Why Mrs Briscoe's voice didn't fit

Click to follow
The Independent Online
THE solicitor leant forward towards the witness giving evidence before the employment tribunal. 'I want to ask you,' he said, in his posh accent, 'how you found the grammatical integrity of Mrs Briscoe on the telephone?' Grammatical integrity? A couple of feet from him, Jean Briscoe stiffened. As well she might, in these extraordinary circumstances. For Mrs Briscoe, born in Birmingham, and growing up, not unnaturally, with a Birmingham accent, had been sacked by a Birmingham engineering company from her job as a telephonist after six weeks largely, apparently, for the offence of talking Brum over the phone. Convinced that she would not have been sacked like this had she not been black, Jean Briscoe upped and took the company, First In Service Ltd, to a tribunal, which sat - in Birmingham - on Thursday.

But what is good English? This is dangerous territory with few marked paths, as the witnesses for the company quickly found. 'I feel,' said John Jenkins, a director of First In Service, on being asked to judge on Jean Briscoe's grammatical integrity, 'that when in reception she has a short time to put over the view of the company, and maybe it's 'Yer' and 'Norrin' and 'Ain't'. I just felt that it's a little bit strong or grammatically wrong.'

The solicitor asked for more examples. 'They're terms like 'Ang on', 'Just a minute', 'OK',' said Mr Jenkins and, a few minutes later, 'It's just this heavy Brummie accent which I believe gave an unprofessional sound.' And yet Mr Jenkins had a pronounced Birmingham accent himself.

In his slightly nasal tones he began to talk of the meeting at which Jean Briscoe had been so suddenly sacked. 'She then accused that we had not given her sufficient training,' said Mr Jenkins, judge of grammar. 'I suggested it wasn't particularly her keyboard competence that was the issue, and the only training I could foresee would be, perhaps, elocution lessons.'

Mrs Briscoe cross-examined him a little later on what he had said at this interview. 'My words were somethink like 'the only training we could give you were maybe elocution lessons',' said Mr Jenkins. Many a moral philosopher has pointed out how hard it is not to commit the sins of which we accuse others. One of Mr Jenkins's chief accusations against Mrs Briscoe was that she used callers' first names inappropriately. Yet throughout her cross-examination of him, she called him, properly, 'Mr Jenkins' and he called her 'Jean'. Despite Mr Jenkins's objections to Mrs Briscoe's accent, no one clearly warned her that she was in danger of being sacked if she did not talk proper.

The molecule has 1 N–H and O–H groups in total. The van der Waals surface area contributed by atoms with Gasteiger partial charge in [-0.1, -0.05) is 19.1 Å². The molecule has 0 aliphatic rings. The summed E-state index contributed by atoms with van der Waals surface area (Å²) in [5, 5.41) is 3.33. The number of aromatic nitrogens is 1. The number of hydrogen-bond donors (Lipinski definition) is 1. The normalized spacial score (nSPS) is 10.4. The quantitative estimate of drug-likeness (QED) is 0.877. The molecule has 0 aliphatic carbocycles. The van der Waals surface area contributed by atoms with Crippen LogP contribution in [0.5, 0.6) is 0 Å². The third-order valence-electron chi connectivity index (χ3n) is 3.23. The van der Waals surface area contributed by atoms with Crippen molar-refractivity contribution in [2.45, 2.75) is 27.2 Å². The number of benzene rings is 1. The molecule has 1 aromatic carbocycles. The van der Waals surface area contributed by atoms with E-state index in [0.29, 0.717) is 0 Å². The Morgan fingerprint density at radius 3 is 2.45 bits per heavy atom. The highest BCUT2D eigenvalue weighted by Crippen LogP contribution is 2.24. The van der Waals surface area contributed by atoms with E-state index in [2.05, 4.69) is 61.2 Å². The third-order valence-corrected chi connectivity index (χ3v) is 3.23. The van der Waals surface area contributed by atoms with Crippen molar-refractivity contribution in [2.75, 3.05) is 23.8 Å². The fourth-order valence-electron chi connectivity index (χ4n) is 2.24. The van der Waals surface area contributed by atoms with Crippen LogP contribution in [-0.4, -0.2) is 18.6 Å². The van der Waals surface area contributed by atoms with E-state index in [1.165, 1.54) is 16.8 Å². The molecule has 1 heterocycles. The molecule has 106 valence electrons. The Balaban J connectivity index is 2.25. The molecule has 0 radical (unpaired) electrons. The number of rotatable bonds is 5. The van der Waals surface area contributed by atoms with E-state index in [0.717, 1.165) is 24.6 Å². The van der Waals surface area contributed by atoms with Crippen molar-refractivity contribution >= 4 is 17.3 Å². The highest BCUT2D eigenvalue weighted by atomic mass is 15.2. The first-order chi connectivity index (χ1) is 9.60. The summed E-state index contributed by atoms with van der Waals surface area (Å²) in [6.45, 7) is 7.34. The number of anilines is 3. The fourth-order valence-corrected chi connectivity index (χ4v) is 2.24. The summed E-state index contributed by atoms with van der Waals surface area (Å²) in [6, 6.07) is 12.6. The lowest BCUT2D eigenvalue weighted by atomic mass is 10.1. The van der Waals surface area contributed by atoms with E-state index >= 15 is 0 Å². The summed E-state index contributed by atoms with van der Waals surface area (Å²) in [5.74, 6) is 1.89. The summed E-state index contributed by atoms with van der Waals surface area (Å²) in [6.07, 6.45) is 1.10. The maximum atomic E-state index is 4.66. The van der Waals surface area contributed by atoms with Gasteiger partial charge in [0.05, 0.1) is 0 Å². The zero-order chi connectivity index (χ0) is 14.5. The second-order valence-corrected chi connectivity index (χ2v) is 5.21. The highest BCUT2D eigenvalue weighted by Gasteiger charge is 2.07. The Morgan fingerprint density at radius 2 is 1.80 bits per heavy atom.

Then came that day, 7 May last year, when Mrs Briscoe's lack of grammatical integrity reached such a pitch that it could no longer be tolerated. The final offence was this. The managing director, one Ken Egmore, was rung at work by his wife, Diane Egmore, who is the company's financial director. Jean Briscoe allegedly put the call through with these words: 'It's your wife', or, as some claim, even 'It's yer wife'. These words were, of course, true, clear and grammatically correct. They were not, however, acceptable to the Egmores. The telephonists at Buckingham Palace are said to connect the Queen Mother to the Queen with the words 'It's Her Majesty, Your Majesty', and it may have been that formality along these lines was what was required of Mrs Briscoe. It was probable, however, as the firm's personnel manager told the tribunal, that Mrs Briscoe had never been warned of this. Mr Egmore, on hearing the words 'It's your wife', could take no more. 'I was taken aback by a call put through to me in that fashion from the financial director,' he said. 'My ambition was that before the day ended, the following day would commence without Jean's voice receiving our calls.'

He then asked the personnel director, a woman, to break the news because: 'Female speaking to female is a recognition of sensitivity.' Mrs Briscoe was not, however, impressed by the sensitivity with which the company sacked her. She had three children. The job mattered. She burst into tears. Then Mr Jenkins made his recommendation of elocution lessons. 'I don't know whether it's your Birmingham, West Indian or Cockney accent,' he said. 'Unfortunately it isn't suitable for our telephonist.'

So Mrs Briscoe left First In Service Ltd and began, single-handed, to take it to the tribunal. She could not bring a case of unfair dismissal because she had not been employed for the necessary two years. The charge of racial discrimination was her only option. That was not, said the company's solicitor, Roger Field, a case she had proved.

'You have been able to listen to Mrs Briscoe,' Mr Field told the tribunal, 'and hear first-hand the sort of lapses about which evidence has been given. She consistently failed to end words ending in 'ing'. You have heard her . . . talk of 'im, rather than him. You have heard her confuse the singular and plural.' And then there had been this alleged trespass on grammatical integrity: 'It's your wife.' 'That,' said Mr Field, 'led directly to the demise of the applicant.'

Demise? I looked at Mrs Briscoe with alarm, but she was still breathing, even when the tribunal found against her. She had not proved that the company had discriminated against her because of her race. 'But,' said the chairman, 'my colleagues and I are not happy with the manner in which she was treated. The tribunal considers that the manner in which Mrs Briscoe was dealt with was shabby.'

Jean Briscoe went back to her family feeling bitterly let down, clinging to the hope that she will work again. Ken Egmore denied that his company treated people shabbily. But 'I think,' he said, 'there's some embarrassment'.

(Photograph omitted)

Comments